Ethics of belief and other essays

We are only at liberty to infer the excellence of his moral precepts, or of the means which he devised for so working upon men as to get them obeyed, or of the social and political machinery which he set up. Prudential norms usually have a hypothetical structure: He may quite honestly believe that this statement is a fair inference from his experiments, but in that case his judgment is at fault.

Is it possible to believe that a system which has succeeded so well is really founded upon a delusion? The very sacredness of the precious deposit imposes upon us the duty and the responsibility of testing it, of purifying and enlarging it to the utmost of our power.

If we must needs embalm his possible errors along with his solid achievements, and use his authority as an excuse for believing what he cannot have known, we make of his goodness an occasion to sin.

But if we chose to grant him all these assumptions, for the sake of argument, and because it is difficult both for the faithful and for infidels to discuss them fairly and without passion, still we should have something to say which takes away the ground of his belief, and therefore shows that it is wrong to entertain it.

They published grave accusations against individual citizens of the highest position and character, and did all in their power to injure these citizens in their exercise of their professions. It appears, then, that the great use of the conception, the intellectual part of the heirloom, is to enable us to ask questions; that it grows and is kept straight by means of these questions; and if we do not use it for that purpose we shall gradually lose it altogether, and be left with a mere code of regulations which cannot rightly be called morality at all.

This formulation keeps the types of values distinct while still forging a link between them in the form of P2.

The Ethics of Belief

A very simple consideration of the character of experiments would show him that they never can lead to results of such a kind; that being themselves only approximate and limited, they cannot give us knowledge which is exact and universal.

Perhaps there are aesthetic norms that guide us to beliefs that have some sort of aesthetic merit, or that make us qua subjects more beautiful in virtue of believing them. So closely are our duties knit together, that whoso shall keep the whole law, and yet offend in one point, he is guilty of all.

But other cases can be used to make the same point: The tradition says also, at a definite place and time, that such and such actions are just, or true, or beneficent. The reason of this judgment is not far to seek: And yet that ability seems to be presupposed by the idea that this is an action-guiding norm.

Laying aside, then, such tradition as is handed on without testing by successive generations, let us consider that which is truly built up out of the common experience of mankind. Still others think that one category of norm collapses into another and that this can give us an all things considered conclusion for discussion of whether epistemic rationality collapses into prudential rationality, for example, see Kelly In sum: The man would not have been innocent, he would only have been not found out.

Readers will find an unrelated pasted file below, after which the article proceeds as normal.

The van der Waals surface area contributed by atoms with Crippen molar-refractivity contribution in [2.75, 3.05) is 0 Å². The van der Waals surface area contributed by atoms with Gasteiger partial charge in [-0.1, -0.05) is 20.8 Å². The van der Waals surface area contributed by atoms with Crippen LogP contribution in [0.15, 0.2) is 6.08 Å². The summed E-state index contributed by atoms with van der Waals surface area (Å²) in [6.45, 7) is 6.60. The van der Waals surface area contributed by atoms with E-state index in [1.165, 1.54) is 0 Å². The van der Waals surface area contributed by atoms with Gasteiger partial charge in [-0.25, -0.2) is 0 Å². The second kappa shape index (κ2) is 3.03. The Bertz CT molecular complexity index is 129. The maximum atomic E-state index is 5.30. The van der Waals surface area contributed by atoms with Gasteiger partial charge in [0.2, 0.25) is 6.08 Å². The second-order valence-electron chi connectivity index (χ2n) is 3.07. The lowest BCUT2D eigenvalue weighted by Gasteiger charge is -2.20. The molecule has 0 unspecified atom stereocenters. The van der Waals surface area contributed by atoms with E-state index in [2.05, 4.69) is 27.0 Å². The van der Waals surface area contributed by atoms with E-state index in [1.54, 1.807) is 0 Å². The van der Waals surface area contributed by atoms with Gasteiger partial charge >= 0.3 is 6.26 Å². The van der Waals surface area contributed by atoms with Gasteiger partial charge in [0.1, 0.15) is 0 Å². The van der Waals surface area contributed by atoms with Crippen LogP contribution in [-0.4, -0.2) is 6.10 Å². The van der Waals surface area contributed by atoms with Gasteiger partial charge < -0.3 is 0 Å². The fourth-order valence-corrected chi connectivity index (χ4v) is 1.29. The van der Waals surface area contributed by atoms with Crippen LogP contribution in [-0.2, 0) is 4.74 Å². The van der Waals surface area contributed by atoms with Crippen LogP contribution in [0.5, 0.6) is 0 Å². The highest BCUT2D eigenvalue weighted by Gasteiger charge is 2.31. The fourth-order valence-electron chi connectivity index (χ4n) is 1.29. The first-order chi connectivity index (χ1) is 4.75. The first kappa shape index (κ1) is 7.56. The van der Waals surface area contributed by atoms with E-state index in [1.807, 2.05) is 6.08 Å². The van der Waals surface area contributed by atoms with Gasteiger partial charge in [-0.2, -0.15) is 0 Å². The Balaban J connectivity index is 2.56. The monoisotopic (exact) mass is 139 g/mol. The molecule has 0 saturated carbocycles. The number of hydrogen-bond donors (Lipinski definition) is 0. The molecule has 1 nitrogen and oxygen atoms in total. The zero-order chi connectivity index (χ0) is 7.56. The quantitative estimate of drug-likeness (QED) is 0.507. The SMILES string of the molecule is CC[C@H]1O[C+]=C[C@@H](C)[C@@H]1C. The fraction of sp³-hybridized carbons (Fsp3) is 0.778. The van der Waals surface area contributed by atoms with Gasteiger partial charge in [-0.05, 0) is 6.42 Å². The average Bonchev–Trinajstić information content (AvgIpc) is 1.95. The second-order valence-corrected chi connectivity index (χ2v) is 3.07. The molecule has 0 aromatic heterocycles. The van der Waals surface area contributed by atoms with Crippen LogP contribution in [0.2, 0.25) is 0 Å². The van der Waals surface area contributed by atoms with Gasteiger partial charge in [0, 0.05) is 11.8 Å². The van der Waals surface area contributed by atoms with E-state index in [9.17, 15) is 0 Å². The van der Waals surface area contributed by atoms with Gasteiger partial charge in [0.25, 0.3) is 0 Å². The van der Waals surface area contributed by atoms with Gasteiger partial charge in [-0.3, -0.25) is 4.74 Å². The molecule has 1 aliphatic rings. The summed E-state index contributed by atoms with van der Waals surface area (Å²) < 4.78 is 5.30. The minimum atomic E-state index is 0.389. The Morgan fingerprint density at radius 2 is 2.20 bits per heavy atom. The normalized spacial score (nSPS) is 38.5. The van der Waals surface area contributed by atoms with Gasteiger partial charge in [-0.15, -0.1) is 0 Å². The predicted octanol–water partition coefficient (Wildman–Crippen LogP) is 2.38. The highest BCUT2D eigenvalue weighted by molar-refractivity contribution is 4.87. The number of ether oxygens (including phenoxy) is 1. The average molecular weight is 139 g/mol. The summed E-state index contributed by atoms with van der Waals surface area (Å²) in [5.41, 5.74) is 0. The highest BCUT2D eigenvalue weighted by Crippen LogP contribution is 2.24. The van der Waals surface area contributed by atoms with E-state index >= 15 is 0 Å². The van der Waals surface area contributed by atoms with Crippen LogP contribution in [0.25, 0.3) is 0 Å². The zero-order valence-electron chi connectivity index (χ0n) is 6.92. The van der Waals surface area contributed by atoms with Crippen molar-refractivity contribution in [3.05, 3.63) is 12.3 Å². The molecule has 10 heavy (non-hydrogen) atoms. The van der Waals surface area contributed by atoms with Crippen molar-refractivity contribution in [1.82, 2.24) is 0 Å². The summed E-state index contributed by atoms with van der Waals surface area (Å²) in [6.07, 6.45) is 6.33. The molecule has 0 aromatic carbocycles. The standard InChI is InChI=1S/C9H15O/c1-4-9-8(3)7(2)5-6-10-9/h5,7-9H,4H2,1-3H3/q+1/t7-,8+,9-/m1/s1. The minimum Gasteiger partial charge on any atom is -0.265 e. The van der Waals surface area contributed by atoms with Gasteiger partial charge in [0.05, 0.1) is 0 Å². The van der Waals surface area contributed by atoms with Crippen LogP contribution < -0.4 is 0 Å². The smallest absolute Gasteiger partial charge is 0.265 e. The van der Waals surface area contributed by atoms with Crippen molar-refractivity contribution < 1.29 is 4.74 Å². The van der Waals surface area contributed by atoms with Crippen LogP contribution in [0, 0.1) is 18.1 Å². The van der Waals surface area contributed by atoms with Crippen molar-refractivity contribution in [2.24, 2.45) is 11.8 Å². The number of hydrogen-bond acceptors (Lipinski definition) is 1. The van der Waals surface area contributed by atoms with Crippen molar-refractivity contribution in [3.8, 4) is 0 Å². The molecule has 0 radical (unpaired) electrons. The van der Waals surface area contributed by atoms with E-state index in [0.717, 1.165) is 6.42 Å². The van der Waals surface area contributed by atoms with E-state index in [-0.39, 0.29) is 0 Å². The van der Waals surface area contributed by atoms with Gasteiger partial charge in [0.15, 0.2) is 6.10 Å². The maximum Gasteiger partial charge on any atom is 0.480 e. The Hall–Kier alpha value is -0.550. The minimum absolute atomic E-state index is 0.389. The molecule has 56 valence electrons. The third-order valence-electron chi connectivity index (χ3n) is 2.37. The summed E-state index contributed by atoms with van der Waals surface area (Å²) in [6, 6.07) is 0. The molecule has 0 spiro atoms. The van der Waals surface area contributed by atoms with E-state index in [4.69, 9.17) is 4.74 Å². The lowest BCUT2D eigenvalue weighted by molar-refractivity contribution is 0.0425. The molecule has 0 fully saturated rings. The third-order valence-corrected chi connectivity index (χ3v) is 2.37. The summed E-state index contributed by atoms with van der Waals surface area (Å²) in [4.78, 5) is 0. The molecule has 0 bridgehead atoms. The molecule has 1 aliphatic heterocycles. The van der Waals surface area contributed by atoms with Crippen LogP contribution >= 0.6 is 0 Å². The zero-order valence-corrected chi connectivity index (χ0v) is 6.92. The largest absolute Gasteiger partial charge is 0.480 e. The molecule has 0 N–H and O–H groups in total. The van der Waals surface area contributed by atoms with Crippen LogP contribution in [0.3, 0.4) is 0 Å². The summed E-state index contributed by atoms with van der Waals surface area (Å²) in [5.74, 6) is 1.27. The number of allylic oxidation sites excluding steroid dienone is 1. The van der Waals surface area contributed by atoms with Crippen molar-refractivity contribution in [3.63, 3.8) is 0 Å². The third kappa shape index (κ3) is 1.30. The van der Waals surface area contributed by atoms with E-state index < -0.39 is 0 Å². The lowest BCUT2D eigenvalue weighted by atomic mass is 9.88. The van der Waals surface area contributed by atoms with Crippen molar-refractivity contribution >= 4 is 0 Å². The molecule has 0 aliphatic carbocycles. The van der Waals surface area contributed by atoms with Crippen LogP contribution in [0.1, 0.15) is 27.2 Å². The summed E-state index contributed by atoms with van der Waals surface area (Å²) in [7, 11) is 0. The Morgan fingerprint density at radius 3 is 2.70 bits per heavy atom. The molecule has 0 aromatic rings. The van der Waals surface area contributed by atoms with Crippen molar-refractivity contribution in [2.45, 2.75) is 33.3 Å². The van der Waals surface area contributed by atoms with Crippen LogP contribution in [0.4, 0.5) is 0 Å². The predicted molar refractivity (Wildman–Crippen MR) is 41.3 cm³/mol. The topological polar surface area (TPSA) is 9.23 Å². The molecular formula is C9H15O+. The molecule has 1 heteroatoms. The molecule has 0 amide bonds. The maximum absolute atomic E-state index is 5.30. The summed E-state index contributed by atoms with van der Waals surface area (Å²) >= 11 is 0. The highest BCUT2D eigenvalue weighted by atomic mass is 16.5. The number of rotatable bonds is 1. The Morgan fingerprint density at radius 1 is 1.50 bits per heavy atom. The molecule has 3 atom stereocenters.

In the moral world, for example, it gives us the conceptions of right in general, of justice, of truth, of beneficence, and the like. Let us suppose, then, that I, like Mohammed, go into desert places to fast and pray; what things can happen to me which will give me the right to believe that I am divinely inspired?

He said to himself that she had gone safely through so many voyages and weathered so many storms that it was idle to suppose she would not come safely home from this trip also.

Every one of them, if he chose to examine himself in foro conscientiae, would know that he had acquired and nourished a belief, when he had no right to believe on such evidence as was before him; and therein he would know that he had done a wrong thing.Also included are four other noteworthy essays by Clifford: "On the Aims and Instruments of Scientific Thought," "Right and Wrong," "The Ethics of Religion," and "The Influence upon Morality of a Decline in Religious Belief.".

The Ethics of Belief () William K. Clifford Originally published in Contemporary Review, Reprinted in Lectures and Essays (). Presently in print in The Ethics of Belief and Other Essays (Prometheus Books, ).

The Ethics of Belief and Other Essays Quotes

I. THE DUTY OF INQUIRY A shipowner was about to send to sea an emigrant-ship. The Ethics of Belief () William K.

The Ethics of Belief (1877)

Clifford. Originally published in Contemporary Review, Reprinted in Lectures and Essays (). Presently in print in The Ethics of Belief and Other Essays (Prometheus Books, ). The “ethics of belief” refers to a cluster of questions at the intersection of epistemology, ethics, philosophy of mind, and psychology.

The central question in the debate is whether there are norms of some sort governing our habits of belief-formation, belief-maintenance, and belief-relinquishment. "The Ethics of Belief" is presented here in its complete form, along with "The Aims and Instruments of Scientific Thought, " "Right and Wrong, " and other essays.

About the Author William Kingdon Clifford () was a British mathematician and philosopher/5(5). Lectures and Essays, ed. Leslie Stephen and Frederick Pollock (London: Macmillan and Co., THE ETHICS OF BELIEF 3 cases the belief held by one man was of great importance to other men.

But forasmuch as no belief held by one man, however seemingly trivial the belief, and however obscure the.

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Ethics of belief and other essays
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